- This policy builds upon constructive initiatives that are already being advanced by the Government of Canada and formalizes the federal government's approach to supporting Inuit self-determination. By doing so, it sets the stage for further co-development between Inuit and federal departments and agencies to identify the most effective mechanisms for applying an Inuit Nunangat approach and supporting Inuit self-determination within the context of specific program and policy areas.
- Interpretation and implementation of this policy is to be consistent with the jurisdictional framework outlined in the Canadian Constitution and devolution agreements with territorial governments. This policy upholds the Indigenous rights recognized and affirmed by section 35 of the Constitution Act, 1982, which includes Inuit-Crown treaties and self-government agreements and the inherent rights of self-government and related areas of jurisdiction. Further, this policy serves as an important mechanism for implementing the rights affirmed by the United Nations Declaration on the Rights of Indigenous Peoples and guides work in partnership with Inuit to advance their rights. This policy does not abrogate or derogate from the rights of Inuit that are recognized and affirmed by section 35, nor does it alter any party's obligations under the Inuit-Crown treaties or self-government agreements.
3. Guiding principles
- The following principles served as the basis for co-developing the Inuit Nunangat Policy, and will continue to guide its implementation:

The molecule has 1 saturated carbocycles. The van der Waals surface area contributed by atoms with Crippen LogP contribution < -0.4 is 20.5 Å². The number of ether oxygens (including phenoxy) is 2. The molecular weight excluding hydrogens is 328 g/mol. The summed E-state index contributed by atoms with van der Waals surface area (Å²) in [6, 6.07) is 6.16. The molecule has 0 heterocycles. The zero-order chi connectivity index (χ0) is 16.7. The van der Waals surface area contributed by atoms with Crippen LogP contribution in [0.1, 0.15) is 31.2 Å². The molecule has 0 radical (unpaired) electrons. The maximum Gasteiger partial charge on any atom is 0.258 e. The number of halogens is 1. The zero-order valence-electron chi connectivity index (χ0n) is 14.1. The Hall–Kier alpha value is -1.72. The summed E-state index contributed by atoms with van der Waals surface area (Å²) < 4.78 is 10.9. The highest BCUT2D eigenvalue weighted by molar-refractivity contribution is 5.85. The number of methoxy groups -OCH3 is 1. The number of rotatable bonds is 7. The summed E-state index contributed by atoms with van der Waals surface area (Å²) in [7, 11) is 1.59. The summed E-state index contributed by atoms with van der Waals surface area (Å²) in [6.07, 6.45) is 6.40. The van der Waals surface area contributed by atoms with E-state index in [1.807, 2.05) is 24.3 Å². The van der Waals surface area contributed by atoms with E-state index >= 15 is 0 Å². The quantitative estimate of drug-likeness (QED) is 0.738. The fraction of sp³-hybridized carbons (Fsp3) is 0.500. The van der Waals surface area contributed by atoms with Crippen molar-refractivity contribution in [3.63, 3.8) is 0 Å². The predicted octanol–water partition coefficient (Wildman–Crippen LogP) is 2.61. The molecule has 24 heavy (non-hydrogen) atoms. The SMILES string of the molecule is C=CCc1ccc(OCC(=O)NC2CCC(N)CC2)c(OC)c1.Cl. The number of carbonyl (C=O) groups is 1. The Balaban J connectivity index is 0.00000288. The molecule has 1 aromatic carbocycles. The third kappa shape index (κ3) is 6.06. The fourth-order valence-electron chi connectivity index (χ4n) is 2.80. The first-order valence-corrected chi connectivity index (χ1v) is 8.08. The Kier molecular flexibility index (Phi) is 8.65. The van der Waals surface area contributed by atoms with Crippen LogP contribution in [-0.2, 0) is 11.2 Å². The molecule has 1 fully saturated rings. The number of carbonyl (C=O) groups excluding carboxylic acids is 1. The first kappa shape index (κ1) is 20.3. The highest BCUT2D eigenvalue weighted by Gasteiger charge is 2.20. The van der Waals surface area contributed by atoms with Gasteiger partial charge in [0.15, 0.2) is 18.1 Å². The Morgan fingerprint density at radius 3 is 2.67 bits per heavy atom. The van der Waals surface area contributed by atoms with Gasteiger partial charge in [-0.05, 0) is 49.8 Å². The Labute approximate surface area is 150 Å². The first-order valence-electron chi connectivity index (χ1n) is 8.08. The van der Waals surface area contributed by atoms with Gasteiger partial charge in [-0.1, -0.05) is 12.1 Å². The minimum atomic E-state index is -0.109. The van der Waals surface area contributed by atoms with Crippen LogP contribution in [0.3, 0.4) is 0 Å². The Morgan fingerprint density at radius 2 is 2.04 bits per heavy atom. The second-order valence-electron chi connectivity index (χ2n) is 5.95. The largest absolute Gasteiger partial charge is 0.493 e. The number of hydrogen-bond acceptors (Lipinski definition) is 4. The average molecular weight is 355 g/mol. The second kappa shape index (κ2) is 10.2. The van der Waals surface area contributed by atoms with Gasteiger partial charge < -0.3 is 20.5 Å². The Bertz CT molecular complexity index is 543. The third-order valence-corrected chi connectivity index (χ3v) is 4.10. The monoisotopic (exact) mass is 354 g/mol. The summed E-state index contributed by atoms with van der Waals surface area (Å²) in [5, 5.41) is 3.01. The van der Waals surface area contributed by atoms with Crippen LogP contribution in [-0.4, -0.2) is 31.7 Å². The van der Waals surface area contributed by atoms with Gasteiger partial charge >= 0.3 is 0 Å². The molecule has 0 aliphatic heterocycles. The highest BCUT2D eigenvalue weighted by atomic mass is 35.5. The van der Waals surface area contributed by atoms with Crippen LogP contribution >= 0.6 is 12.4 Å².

- A renewed Inuit-Crown relationship is based on the recognition of rights, respect, co-operation and partnership as part of the broader goal of achieving reconciliation between the Government of Canada and Indigenous peoples.
- Full, effective and expedient implementation of the rights of Inuit that are recognized and affirmed by section 35, including the obligations and objectives of the Inuit-Crown treaties and self-government agreements, and the rights affirmed by the United Nations Declaration on the Rights of Indigenous Peoples, is foundational for creating prosperity among Inuit and achieving the goals of this policy.
- Inuit have the right to self-determination, which includes the inherent right of self-government and associated assumption of jurisdiction. Canada will continue to support law-making authority, enhanced administration and/or assumption of jurisdiction through self-government and self-governance negotiations, recognition of rights and discussion tables and negotiations, legislative initiatives, and other processes that address matters of jurisdiction, as appropriate.
- Inuit are the most knowledgeable about the issues affecting their communities, regions, and society and must, therefore, maintain an integral role and progressive responsibility in decision-making over matters that apply to Inuit and/or in Inuit Nunangat.
- Federal investments for Inuit and Inuit Nunangat are important for supporting the right of Inuit to self-determination and self-government, to improve the lives of Inuit, and to achieve socio-economic and cultural equity between Inuit and other Canadians.